THE TRUTH ABOUT BODY IMAGE

Only a few people have heard me admit that I remember having anxieties about my body shape at ages as young as 7 years old. It varied from things like worrying that the knuckle at my big toe was going to turn into a bunion, to the spider vein that appeared by my nostril after a particularly sniffly winter season, to something as simple as the shape or size of my fingernails. Honestly. And although most of these anxieties faded over time after reassurance from my mother, there were some things that didn’t, and still haven’t shifted. The tops of my thighs, the roundness of my face… my stomach, always my stomach. The fleeting moments that I did ever find a feeling that resembled ‘confidence’ were mostly masked by a numbing illness that drained the colour from my face and broke my body down. The small flickers of content as I functioned in an almost drugged-like state, tunnel vision focus on attaining the change in whatever part of me, physical or actionable that would make me ‘good enough’. Running on an addictive high of pure adrenaline and cortisol as a life meant for living turned into a hollow existence. 

I will not let myself hide my struggles for fear of judgement or for the impending embarrassment or discomfort of raw, flawed vulnerability, as I know deep down by doing so I am recycling myself back into the system I have worked so incredibly hard to break out of. I have broken out of it, but I want to break it; crack it in any way possible in hope that it might shine light for even one woman lost in it’s encompassing darkness. In hope that it might ease the way, knowing that the barren land on the other side isn’t so desolate. That there are many of us, recovering from the self-inflicted destruction that we never initially wanted to inflict at all. We can’t blame ourselves for falling prey to the virus that we are surrounded with inescapably day by day. The sugar-coated, toxic cupcakes we are fed since day one.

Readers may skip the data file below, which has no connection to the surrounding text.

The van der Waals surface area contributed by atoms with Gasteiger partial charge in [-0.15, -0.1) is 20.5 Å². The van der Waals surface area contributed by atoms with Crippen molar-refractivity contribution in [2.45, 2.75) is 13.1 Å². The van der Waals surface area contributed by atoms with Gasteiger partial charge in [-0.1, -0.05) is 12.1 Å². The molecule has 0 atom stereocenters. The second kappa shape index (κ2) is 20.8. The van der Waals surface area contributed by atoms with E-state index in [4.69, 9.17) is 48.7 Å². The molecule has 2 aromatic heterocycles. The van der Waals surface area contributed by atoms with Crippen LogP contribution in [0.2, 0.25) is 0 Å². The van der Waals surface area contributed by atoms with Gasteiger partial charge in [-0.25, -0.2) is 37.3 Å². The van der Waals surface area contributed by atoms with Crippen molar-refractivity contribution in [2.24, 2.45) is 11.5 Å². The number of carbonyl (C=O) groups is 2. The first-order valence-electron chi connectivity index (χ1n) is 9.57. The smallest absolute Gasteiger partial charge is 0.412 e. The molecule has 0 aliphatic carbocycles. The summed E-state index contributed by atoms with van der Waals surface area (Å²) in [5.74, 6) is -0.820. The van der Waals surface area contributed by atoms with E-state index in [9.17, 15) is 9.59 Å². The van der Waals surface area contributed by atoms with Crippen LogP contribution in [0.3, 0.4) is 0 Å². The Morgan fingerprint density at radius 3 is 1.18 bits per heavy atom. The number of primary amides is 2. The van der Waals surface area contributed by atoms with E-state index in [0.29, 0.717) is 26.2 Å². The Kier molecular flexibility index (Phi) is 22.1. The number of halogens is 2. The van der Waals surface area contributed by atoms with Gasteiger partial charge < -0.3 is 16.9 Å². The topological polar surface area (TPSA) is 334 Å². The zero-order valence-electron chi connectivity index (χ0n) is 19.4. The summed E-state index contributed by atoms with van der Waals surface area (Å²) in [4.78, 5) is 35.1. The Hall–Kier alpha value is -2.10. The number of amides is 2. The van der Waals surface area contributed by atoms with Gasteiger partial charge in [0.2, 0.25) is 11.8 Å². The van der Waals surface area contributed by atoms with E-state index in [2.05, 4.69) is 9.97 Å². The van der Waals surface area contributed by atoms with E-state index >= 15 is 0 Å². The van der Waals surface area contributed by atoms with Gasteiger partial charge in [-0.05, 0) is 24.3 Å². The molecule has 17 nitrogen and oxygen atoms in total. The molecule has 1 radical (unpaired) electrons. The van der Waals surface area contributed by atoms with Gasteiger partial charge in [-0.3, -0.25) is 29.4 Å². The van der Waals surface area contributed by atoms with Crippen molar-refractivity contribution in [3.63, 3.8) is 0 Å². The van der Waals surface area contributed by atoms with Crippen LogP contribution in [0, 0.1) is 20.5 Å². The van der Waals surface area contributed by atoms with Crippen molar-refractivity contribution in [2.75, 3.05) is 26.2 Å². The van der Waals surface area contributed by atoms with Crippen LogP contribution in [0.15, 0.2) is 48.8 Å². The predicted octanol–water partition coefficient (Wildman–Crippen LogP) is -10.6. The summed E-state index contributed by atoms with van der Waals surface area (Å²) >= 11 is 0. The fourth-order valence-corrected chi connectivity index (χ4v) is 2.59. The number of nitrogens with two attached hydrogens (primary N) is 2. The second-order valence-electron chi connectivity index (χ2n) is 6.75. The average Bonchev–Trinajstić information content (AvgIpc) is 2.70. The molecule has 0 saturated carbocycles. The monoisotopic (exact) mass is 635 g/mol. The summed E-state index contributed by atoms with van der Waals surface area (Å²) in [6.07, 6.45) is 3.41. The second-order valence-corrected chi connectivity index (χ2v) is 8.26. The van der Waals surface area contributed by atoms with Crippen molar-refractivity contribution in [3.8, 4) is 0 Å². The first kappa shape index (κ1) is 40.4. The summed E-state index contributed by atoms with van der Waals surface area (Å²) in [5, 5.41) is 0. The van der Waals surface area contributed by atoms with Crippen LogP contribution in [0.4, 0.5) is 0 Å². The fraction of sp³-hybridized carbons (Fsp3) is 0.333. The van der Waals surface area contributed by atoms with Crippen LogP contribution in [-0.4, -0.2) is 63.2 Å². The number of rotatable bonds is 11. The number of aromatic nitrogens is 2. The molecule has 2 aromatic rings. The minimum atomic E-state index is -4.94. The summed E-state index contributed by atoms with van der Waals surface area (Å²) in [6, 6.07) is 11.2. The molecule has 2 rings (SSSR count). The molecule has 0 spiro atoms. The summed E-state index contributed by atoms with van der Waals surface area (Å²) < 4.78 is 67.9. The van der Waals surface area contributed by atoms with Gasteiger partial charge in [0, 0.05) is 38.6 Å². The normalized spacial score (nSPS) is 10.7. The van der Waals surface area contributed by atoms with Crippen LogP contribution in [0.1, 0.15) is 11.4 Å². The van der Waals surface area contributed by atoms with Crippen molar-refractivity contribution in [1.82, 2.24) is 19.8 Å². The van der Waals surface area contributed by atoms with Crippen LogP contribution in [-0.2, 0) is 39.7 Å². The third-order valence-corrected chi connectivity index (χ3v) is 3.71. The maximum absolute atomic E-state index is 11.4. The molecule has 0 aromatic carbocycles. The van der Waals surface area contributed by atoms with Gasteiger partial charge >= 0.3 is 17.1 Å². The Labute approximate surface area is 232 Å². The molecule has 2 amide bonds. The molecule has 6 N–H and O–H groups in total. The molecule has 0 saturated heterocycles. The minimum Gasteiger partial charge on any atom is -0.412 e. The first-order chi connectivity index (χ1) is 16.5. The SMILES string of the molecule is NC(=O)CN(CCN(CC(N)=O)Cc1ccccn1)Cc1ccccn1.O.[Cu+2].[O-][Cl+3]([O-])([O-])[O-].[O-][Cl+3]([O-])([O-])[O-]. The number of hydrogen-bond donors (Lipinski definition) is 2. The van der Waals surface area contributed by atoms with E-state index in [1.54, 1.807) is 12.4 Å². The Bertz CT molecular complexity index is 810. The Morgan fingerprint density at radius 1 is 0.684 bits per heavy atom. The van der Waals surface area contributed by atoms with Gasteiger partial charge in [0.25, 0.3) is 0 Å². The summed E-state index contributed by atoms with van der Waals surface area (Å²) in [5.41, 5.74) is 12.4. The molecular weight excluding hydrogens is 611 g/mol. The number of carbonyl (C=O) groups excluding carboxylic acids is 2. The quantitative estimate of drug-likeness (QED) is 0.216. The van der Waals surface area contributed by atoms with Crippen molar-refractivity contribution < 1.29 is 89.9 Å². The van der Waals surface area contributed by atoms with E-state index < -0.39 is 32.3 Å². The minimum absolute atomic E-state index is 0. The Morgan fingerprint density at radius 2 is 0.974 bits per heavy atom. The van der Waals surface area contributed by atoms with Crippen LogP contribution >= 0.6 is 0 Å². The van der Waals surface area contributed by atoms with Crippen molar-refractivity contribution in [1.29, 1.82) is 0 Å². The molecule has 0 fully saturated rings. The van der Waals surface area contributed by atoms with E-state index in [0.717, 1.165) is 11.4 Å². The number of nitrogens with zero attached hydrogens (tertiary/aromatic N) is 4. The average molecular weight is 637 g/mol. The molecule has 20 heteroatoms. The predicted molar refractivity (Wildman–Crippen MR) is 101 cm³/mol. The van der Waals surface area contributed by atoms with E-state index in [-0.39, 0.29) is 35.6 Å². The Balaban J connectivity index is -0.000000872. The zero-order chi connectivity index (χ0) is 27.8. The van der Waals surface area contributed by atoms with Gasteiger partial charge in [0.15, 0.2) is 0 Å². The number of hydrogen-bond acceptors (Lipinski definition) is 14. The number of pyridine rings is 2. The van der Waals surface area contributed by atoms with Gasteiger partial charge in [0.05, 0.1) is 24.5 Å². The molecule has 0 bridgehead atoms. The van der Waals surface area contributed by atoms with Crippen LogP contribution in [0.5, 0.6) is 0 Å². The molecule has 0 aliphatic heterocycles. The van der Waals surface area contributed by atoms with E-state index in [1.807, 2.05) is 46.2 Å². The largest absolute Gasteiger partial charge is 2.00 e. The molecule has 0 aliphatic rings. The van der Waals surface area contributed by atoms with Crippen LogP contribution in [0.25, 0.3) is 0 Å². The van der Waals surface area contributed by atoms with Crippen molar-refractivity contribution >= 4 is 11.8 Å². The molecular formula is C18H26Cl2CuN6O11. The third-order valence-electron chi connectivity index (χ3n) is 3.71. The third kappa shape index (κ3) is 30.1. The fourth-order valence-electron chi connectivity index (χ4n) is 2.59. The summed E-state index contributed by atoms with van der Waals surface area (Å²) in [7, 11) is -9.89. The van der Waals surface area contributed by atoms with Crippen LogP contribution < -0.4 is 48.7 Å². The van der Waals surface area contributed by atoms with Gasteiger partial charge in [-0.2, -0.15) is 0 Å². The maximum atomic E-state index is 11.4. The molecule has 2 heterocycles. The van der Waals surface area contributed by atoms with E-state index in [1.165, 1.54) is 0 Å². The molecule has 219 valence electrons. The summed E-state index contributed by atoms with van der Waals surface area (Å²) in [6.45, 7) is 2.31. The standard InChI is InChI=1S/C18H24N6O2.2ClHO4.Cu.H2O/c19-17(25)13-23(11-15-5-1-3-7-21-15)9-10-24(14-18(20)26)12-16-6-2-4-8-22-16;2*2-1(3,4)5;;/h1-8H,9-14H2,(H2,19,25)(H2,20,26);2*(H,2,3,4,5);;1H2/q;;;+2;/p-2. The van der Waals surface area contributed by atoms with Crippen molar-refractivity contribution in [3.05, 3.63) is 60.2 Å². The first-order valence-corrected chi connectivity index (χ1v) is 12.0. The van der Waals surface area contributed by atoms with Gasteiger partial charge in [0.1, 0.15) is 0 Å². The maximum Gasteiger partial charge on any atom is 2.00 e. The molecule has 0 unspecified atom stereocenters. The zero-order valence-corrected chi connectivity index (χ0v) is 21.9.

We can’t blame our mothers, or their mothers mother’s for passing down these false truths. They fed us the information they did with the purest intentions of protection or love or beauty or success - anything and everything that would make us happy in this world, that might even make us the things that they strived to be. The things they always wished for, or maybe did achieve for a split second - but usually not for much longer, as most of these ideals were never achievable or sustainable in a healthy way. Whichever flavour you were fed, it most likely had the main ingredient of ‘fat = bad.’ A rule that seems to not really have a true definition, that doesn’t leave space for the grey area or clarify it’s subheadings - what really is ‘obese’?, and what is ‘puppy fat’, and which one do the rolls on your stomach or the squish of your thighs equate to? And whatever the outcome, what is the cure? 


When you’re faced, as a teenager, with the reality of your changing body from a child to a woman and the uncomfortable cocoon you find yourself in; when your mind is the most influential and most insecure and most unsure of who you are, we look for guidance, and the guidance we find comes from the only source there really is. A source that so cleverly masks itself with a grandiose that to the young eye seems so scientific, so believable; backed up by all the visual evidence we would ever need. 

The media. The industry composed of modelling and dieting and fashion and fitness and whatever else that seems harmless on the surface, but sends cryptic, toxic messages that brainwash on a level sometimes so invisible I question whether it’s really that bad at all. 


Whether the blame can be placed on anyone but myself.

But this isn’t about blame, really. Blame doesn’t solve issues; it only allows us to sit in the stagnancy and become addicted to the emotions that leave us within the comfort of there not actually being any change. Because shifting deep roots is going to cause a lot of mess, and leave you with empty holes that your mind will scream like a toddler to fill. 


This is about questioning.

Why would the world lie to us?

Why would the world want anything but it’s women to be comfortable and confident in their own skin, no matter what shape or size?